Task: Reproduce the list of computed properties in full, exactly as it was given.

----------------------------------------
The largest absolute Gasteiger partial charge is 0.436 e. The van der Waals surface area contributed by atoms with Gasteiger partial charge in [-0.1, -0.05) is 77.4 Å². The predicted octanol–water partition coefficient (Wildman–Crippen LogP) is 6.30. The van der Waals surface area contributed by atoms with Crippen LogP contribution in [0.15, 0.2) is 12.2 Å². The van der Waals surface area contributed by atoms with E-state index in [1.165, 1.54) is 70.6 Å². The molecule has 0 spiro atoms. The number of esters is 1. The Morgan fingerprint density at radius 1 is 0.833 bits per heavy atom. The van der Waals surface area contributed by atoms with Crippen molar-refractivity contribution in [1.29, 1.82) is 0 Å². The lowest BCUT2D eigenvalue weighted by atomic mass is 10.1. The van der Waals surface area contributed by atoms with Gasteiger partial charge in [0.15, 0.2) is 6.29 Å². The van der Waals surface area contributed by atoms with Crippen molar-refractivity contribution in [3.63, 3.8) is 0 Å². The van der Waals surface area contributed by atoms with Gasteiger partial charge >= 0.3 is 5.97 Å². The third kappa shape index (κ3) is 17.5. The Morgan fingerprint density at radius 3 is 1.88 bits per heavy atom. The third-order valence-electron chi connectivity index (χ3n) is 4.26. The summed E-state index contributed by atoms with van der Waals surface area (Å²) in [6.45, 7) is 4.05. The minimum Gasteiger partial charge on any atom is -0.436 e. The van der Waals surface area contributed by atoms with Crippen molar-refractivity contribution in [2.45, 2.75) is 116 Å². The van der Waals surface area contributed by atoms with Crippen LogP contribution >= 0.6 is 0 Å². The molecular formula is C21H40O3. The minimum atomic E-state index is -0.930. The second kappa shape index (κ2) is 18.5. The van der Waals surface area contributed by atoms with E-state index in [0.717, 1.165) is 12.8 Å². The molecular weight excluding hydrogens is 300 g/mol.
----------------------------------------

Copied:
The largest absolute Gasteiger partial charge is 0.436 e. The van der Waals surface area contributed by atoms with Gasteiger partial charge in [-0.1, -0.05) is 77.4 Å². The predicted octanol–water partition coefficient (Wildman–Crippen LogP) is 6.30. The van der Waals surface area contributed by atoms with Crippen LogP contribution in [0.15, 0.2) is 12.2 Å². The van der Waals surface area contributed by atoms with E-state index in [1.165, 1.54) is 70.6 Å². The molecule has 0 spiro atoms. The number of esters is 1. The Morgan fingerprint density at radius 1 is 0.833 bits per heavy atom. The van der Waals surface area contributed by atoms with Crippen molar-refractivity contribution in [1.29, 1.82) is 0 Å². The lowest BCUT2D eigenvalue weighted by atomic mass is 10.1. The van der Waals surface area contributed by atoms with Gasteiger partial charge in [0.15, 0.2) is 6.29 Å². The van der Waals surface area contributed by atoms with Crippen molar-refractivity contribution in [3.63, 3.8) is 0 Å². The van der Waals surface area contributed by atoms with Gasteiger partial charge >= 0.3 is 5.97 Å². The third kappa shape index (κ3) is 17.5. The Morgan fingerprint density at radius 3 is 1.88 bits per heavy atom. The third-order valence-electron chi connectivity index (χ3n) is 4.26. The summed E-state index contributed by atoms with van der Waals surface area (Å²) in [6.45, 7) is 4.05. The minimum Gasteiger partial charge on any atom is -0.436 e. The van der Waals surface area contributed by atoms with Crippen molar-refractivity contribution in [2.45, 2.75) is 116 Å². The van der Waals surface area contributed by atoms with Crippen LogP contribution >= 0.6 is 0 Å². The molecular formula is C21H40O3. The minimum atomic E-state index is -0.930. The second kappa shape index (κ2) is 18.5. The van der Waals surface area contributed by atoms with E-state index in [0.717, 1.165) is 12.8 Å². The molecular weight excluding hydrogens is 300 g/mol.